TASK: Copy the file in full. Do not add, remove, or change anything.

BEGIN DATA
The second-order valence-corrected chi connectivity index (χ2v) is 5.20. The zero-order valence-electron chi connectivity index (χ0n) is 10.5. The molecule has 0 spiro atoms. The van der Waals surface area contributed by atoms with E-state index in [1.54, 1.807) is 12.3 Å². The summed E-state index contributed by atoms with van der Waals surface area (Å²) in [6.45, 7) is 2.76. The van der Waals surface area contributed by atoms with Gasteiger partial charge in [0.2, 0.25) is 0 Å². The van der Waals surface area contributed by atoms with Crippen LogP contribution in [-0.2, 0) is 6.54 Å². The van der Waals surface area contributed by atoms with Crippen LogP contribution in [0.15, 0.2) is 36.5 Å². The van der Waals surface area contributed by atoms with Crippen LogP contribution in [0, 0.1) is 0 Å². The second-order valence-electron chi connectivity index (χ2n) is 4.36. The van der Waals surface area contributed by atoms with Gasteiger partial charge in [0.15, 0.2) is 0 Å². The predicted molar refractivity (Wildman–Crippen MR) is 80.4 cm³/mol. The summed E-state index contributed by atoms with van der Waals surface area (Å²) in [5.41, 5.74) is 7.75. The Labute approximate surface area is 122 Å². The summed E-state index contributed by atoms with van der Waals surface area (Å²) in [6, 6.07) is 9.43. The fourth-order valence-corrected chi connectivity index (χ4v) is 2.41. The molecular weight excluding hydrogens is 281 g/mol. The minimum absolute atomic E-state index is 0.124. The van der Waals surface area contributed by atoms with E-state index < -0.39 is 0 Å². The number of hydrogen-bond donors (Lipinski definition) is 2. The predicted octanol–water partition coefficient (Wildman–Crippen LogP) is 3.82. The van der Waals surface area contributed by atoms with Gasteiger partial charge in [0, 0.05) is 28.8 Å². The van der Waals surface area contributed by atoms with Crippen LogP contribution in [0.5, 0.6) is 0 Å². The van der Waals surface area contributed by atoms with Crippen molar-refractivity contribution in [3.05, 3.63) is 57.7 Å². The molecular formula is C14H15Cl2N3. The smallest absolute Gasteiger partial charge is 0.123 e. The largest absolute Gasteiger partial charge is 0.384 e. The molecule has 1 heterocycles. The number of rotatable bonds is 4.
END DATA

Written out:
The second-order valence-corrected chi connectivity index (χ2v) is 5.20. The zero-order valence-electron chi connectivity index (χ0n) is 10.5. The molecule has 0 spiro atoms. The van der Waals surface area contributed by atoms with E-state index in [1.54, 1.807) is 12.3 Å². The summed E-state index contributed by atoms with van der Waals surface area (Å²) in [6.45, 7) is 2.76. The van der Waals surface area contributed by atoms with Gasteiger partial charge in [0.2, 0.25) is 0 Å². The van der Waals surface area contributed by atoms with Crippen LogP contribution in [-0.2, 0) is 6.54 Å². The van der Waals surface area contributed by atoms with Crippen LogP contribution in [0.15, 0.2) is 36.5 Å². The van der Waals surface area contributed by atoms with Crippen LogP contribution in [0, 0.1) is 0 Å². The second-order valence-electron chi connectivity index (χ2n) is 4.36. The van der Waals surface area contributed by atoms with Gasteiger partial charge in [0.15, 0.2) is 0 Å². The predicted molar refractivity (Wildman–Crippen MR) is 80.4 cm³/mol. The summed E-state index contributed by atoms with van der Waals surface area (Å²) in [5.41, 5.74) is 7.75. The Labute approximate surface area is 122 Å². The summed E-state index contributed by atoms with van der Waals surface area (Å²) in [6, 6.07) is 9.43. The fourth-order valence-corrected chi connectivity index (χ4v) is 2.41. The molecular weight excluding hydrogens is 281 g/mol. The minimum absolute atomic E-state index is 0.124. The van der Waals surface area contributed by atoms with E-state index < -0.39 is 0 Å². The number of hydrogen-bond donors (Lipinski definition) is 2. The predicted octanol–water partition coefficient (Wildman–Crippen LogP) is 3.82. The van der Waals surface area contributed by atoms with Gasteiger partial charge in [0, 0.05) is 28.8 Å². The van der Waals surface area contributed by atoms with Crippen LogP contribution in [0.5, 0.6) is 0 Å². The van der Waals surface area contributed by atoms with Crippen molar-refractivity contribution in [3.05, 3.63) is 57.7 Å². The molecular formula is C14H15Cl2N3. The smallest absolute Gasteiger partial charge is 0.123 e. The largest absolute Gasteiger partial charge is 0.384 e. The molecule has 1 heterocycles. The number of rotatable bonds is 4.